Mammography is a fundamental examination for assessing the health of the breast. It uses ionizing radiation to deliver a morphological image of the breast that can detect breast lesions or areas of structural distortion. Among the breast lesions recognized by mammography there are those of tumorous origin that present themselves in the form of nodular opacities with irregular margins and polymorphic micro-calcifications.
Thanks to technological evolution, the classic analogue mammography has evolved into Tomosynthesis mammography. The latter acquires multilayer images of the organ under examination in order to increase its resolution and consequently its diagnostic capacity. Tomosynthesis uses an extremely low and harmless radiogenic dose but has the advantage of being very sensitive to the recognition of very small tumorous lesions and specific for the exclusion of false positives.
Mammography is an examination recommended for all women who have reached 40 years of age, the age of highest incidence of breast cancer. In women with particularly dense breasts, a check-up every 12 months and/or an ultrasound examination that compensates for the diagnostic evaluation is recommended. In women with less dense breasts or who do not have any indication for breast cancer, an interval between the two tests is recommended that can also be extended to two years.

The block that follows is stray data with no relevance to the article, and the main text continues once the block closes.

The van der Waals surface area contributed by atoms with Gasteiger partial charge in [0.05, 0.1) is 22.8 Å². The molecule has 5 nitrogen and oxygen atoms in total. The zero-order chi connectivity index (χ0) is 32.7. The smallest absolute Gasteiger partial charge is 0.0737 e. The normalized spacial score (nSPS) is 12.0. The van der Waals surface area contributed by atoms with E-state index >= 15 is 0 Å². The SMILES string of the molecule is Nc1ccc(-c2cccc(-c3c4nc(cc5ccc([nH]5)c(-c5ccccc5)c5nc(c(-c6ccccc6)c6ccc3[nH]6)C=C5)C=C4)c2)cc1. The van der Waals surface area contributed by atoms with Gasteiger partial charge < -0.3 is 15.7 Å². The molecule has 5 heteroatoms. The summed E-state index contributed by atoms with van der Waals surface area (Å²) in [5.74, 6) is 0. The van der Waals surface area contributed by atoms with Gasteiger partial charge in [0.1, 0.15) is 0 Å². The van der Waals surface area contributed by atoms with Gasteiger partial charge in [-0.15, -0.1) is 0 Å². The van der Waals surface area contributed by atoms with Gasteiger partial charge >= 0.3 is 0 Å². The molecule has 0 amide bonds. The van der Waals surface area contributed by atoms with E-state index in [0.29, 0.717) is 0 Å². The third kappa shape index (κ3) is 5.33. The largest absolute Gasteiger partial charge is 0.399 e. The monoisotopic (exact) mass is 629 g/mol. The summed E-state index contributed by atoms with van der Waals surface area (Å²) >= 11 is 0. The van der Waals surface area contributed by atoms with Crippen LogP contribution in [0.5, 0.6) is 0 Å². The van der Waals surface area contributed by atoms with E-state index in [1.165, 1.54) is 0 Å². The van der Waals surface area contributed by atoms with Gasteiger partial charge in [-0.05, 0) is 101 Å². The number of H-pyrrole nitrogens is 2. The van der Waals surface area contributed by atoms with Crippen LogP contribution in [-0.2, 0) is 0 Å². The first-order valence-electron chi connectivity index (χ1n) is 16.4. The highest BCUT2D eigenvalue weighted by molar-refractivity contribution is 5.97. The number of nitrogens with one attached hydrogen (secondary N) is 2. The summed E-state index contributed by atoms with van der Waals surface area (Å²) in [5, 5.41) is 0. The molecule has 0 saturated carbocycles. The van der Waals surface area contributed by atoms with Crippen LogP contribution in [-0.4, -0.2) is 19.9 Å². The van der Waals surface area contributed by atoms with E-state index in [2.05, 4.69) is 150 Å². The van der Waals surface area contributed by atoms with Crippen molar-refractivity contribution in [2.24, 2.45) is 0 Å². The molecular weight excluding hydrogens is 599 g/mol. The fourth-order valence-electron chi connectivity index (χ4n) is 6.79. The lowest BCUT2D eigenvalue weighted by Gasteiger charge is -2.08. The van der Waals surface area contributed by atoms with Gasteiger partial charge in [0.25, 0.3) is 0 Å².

To date, mammography is the main test of choice for the prevention of breast cancer. The early diagnosis of this tumour is fundamental for its positive resolution. However, when the detection occurs at an advanced stage, the possibility of treatment is more limited. For this reason, all women from the age of 40 to over 70 years should undergo mammography.
This examination does not require anaesthesia, lasts only a few minutes and is not particularly painful. The instrument used - the mammograph - projects an X-ray beam directly onto the breast, which is positioned on a detector (support surface); the breast is compressed by means of a plastic plate in order to immobilize it.
The compression of the breast allows 1) the acquisition of a high quality X-ray images; 2) the reduction of the thickness of the breast to which follows the use of lower radiation. At each standard mammographic examination, to ensure an accurate view of the organ, two projections per breast are acquired: one cranio-caudal and one oblique mid-lateral.
Finally, mammographic examinations performed over time can be compared in order to observe variations. Stability over time is another index of benignity and allows the exclusion of any suspicion.